- The Washington Times - Saturday, February 2, 2002

Britain has no objection to expanding the international peacekeeping force in Afghanistan, but enormous practical hurdles remain before such a force can be approved, British Foreign Secretary Jack Straw said yesterday.
Meeting with a small group of reporters at the end of a brief Washington visit, Mr. Straw said the future of the U.N.-authorized force, currently headed by Britain, was a major topic of discussion in his private meetings with top U.S. officials, including Secretary of State Colin L. Powell.
Afghan interim leader Hamid Karzai pressed in meetings this week in Washington, London and the United Nations for a broader mandate for the force, which is limited to the region around the capital of Kabul.
With reports of fresh fighting between rival warlords in eastern Afghanistan that killed an estimated 61 persons the past two days, Mr. Karzai has pressed for a bigger international security force that could deploy to Mazar-e-Sharif, Kandahar and other major Afghan cities.
"It's a demand of the Afghan people as a measure of commitment by the international community, as a symbol of their commitment to Afghanistan to stay on," Mr. Karzai said after meeting British Prime Minister Tony Blair in London on Thursday.
Mr. Straw said, "In no sense should we restrict [the international force] to Kabul, if the conditions are right."
"I don't discern any issues of principle involved here, but there are practical problems to consider," he added.
The U.N. Security Council mandate would have to be modified to expand the 5,000-troop force and authorize deployment to other areas. Other issues include which countries would supply the troops, how they would be housed and supplied, and under what rules of engagement they would operate.
Britain will soon relinquish military control of the international force, with Turkey considered the leading candidate to assume command.
The United States provides logistical and transportation support, but no troops, to the international force. Mr. Straw said he expects the U.S. role to remain the same even if an expanded mandate is approved.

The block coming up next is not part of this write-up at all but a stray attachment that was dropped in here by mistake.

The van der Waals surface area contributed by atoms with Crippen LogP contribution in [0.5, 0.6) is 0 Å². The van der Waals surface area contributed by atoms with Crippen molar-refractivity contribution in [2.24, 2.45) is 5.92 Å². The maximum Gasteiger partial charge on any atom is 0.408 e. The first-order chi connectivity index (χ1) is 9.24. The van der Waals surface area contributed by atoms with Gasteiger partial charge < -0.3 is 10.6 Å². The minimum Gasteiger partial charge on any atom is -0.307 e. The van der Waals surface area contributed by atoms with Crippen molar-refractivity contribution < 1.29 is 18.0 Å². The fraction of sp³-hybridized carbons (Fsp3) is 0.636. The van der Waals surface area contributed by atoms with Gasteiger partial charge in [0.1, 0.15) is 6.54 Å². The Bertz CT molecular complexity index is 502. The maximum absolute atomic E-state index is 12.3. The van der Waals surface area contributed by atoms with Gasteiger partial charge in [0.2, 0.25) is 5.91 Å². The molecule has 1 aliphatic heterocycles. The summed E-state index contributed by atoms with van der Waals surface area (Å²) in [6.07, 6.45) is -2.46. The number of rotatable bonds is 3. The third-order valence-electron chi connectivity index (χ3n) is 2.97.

The foreign minister said the uproar in Britain over the U.S. treatment of captives from the Afghan campaign at the naval base in Guantanamo Bay, Cuba, has largely subsided. Three British nationals are among the more than 150 detainess currently at the site.
Based on visits by the International Committee of the Red Cross and by an official British government delegation, "a lot of those who had concerns on the subject are now reassured," Mr. Straw said.
He sidestepped questions about President Bush's pointed State of the Union address Tuesday night, in particular Mr. Bush's warning that Iran, Iraq and North Korea constituted an "Axis of evil" that must be dealt with.
Britain has opened an embassy in North Korea, and Mr. Straw himself made a path-breaking visit to Tehran in September.
He said he agreed with Mr. Powell's assessment that the Iranian regime had been very helpful in several respects since the September 11 attacks but that anti-Western conservative elements in the regime and Iran's backing of Middle East terrorist groups and an active weapons program remained major concerns.
Asked whether the president's characterization of the three regimes as evil should affect policy decisions or efforts to engage the three countries, Mr. Straw replied, "I don't think it should make any difference. Why should it?"
Administration officials have said the president's blunt words were meant in part for U.S. allies and powers such as China and Russia, both of which have had extensive contacts with all three regimes. But Mr. Straw said he was not pressed during his visit to scale back Britain's contacts with either Pyongyang or Tehran.


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